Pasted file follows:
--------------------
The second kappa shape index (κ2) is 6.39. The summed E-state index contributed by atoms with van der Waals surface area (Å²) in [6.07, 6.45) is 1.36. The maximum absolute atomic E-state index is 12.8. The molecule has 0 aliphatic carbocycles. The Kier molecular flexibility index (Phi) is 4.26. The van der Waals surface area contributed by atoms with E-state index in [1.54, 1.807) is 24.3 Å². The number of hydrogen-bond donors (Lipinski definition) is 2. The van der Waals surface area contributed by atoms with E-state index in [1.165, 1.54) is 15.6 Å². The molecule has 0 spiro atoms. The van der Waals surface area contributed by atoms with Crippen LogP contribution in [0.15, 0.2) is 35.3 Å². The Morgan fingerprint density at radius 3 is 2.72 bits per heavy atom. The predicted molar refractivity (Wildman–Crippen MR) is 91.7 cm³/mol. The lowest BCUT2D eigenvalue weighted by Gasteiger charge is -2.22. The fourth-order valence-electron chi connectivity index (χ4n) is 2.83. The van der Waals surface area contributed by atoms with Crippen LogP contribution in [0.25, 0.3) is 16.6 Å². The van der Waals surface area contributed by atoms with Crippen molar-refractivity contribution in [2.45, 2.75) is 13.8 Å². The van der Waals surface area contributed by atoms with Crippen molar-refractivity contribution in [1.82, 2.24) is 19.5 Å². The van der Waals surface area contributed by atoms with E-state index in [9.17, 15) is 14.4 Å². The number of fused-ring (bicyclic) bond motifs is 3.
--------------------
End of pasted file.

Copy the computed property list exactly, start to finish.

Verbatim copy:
The second kappa shape index (κ2) is 6.39. The summed E-state index contributed by atoms with van der Waals surface area (Å²) in [6.07, 6.45) is 1.36. The maximum absolute atomic E-state index is 12.8. The molecule has 0 aliphatic carbocycles. The Kier molecular flexibility index (Phi) is 4.26. The van der Waals surface area contributed by atoms with E-state index in [1.54, 1.807) is 24.3 Å². The number of hydrogen-bond donors (Lipinski definition) is 2. The van der Waals surface area contributed by atoms with E-state index in [1.165, 1.54) is 15.6 Å². The molecule has 0 spiro atoms. The van der Waals surface area contributed by atoms with Crippen LogP contribution in [0.15, 0.2) is 35.3 Å². The Morgan fingerprint density at radius 3 is 2.72 bits per heavy atom. The predicted molar refractivity (Wildman–Crippen MR) is 91.7 cm³/mol. The lowest BCUT2D eigenvalue weighted by Gasteiger charge is -2.22. The fourth-order valence-electron chi connectivity index (χ4n) is 2.83. The van der Waals surface area contributed by atoms with Crippen LogP contribution in [0.25, 0.3) is 16.6 Å². The van der Waals surface area contributed by atoms with Crippen molar-refractivity contribution in [2.45, 2.75) is 13.8 Å². The van der Waals surface area contributed by atoms with Crippen molar-refractivity contribution in [1.82, 2.24) is 19.5 Å². The van der Waals surface area contributed by atoms with E-state index in [9.17, 15) is 14.4 Å². The number of fused-ring (bicyclic) bond motifs is 3.